Editorial

Maryland's conference call

Money talks and money walks as Maryland leaves the Atlantic Coast Conference.

November 20, 2012 

The old lefthander was his usual outspoken self upon hearing that the University of Maryland was leaving the Atlantic Coast Conference, of which it became a charter member in 1953. Lefty Driesell, who coached some memorable Terrapin basketball teams in the 1970s and 1980s, said the school was making a mistake to join the Big 10 conference.

He said, “This was done solely for money and that’s not what college athletics is about.”

The university’s action really confirms that sentiment. Though the university will have to pay a hefty fee for departing the ACC (up to $50 million, likely negotiated to a lower sum), Maryland’s President Wallace Loh cited finances in announcing a move decided in secret. The university will draw millions more dollars from TV revenue shared by the Big 10 than from the ACC. That will bolster a program burdened, as many are, by large expenses, including the use of revenue from men’s basketball and football to support other sports.

The secrecy of the decision is an issue unto itself, although it’s not unique. Notre Dame’s joining of the ACC by 2015 (minus football and hockey) also was a top-secret maneuver. Secrecy, particularly when it involves public universities, of which the ACC has several, is never good for the credibility of the decision itself.

But universities and conferences are prisoner to the dollar. TV networks call most of the shots. The ACC will have, as of 2015, 14 members. Other conferences are expanding as well.

There are side effects:

One, these mega conferences diminish the importance of backyard rivalries and confuse even the most ardent fans. Which division are schools in? How much longer will football and basketball seasons have to be, to see that conference members play each other as well as chosen outside opponents?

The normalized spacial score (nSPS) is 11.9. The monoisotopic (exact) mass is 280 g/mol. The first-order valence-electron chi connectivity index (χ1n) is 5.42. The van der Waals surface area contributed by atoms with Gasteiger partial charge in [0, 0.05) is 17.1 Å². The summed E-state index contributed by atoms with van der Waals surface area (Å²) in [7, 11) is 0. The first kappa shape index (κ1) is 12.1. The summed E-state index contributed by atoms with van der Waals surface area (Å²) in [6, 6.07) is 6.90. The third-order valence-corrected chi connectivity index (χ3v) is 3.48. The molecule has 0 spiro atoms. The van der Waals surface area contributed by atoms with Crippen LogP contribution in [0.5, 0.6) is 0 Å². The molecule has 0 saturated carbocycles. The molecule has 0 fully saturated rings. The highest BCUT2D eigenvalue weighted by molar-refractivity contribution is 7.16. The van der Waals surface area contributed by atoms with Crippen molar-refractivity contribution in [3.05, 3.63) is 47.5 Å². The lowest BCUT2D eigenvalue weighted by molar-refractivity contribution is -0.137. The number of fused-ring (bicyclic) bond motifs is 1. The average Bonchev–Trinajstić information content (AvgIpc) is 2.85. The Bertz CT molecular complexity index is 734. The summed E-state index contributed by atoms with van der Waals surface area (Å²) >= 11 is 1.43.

Two, the identities of conferences themselves are lost. “Atlantic Coast Conference” used to mean something in terms of the name defining geography and rivalry, and North Carolina schools were at the epicenter. The conference soon will include Pittsburgh, Syracuse and Notre Dame, schools not exactly on the Atlantic coast.

Three, the spread-out nature of the conference will mean more traveling time for athletes whose schedules already are stretched, at least at those universities that believe players also should be students.

Finally, the huge sums of money and the ever-expanding conferences make the structure of college athletics look more like the professional leagues. Are universities businesses or institutions of higher learning?

The secrecy, the immense superstructures of conferences, the bowing to the television networks (football teams that have 6-6 records are eligible for post-season bowls, which are supposed to reward excellence), the multimillion-dollar contracts for coaches with all sorts of side deals with apparel companies – all of it points to a system out of control, with no end, or even destination, in sight.

Not what college athletics is about. Yes, Coach Driesell had it right. Exactly right.

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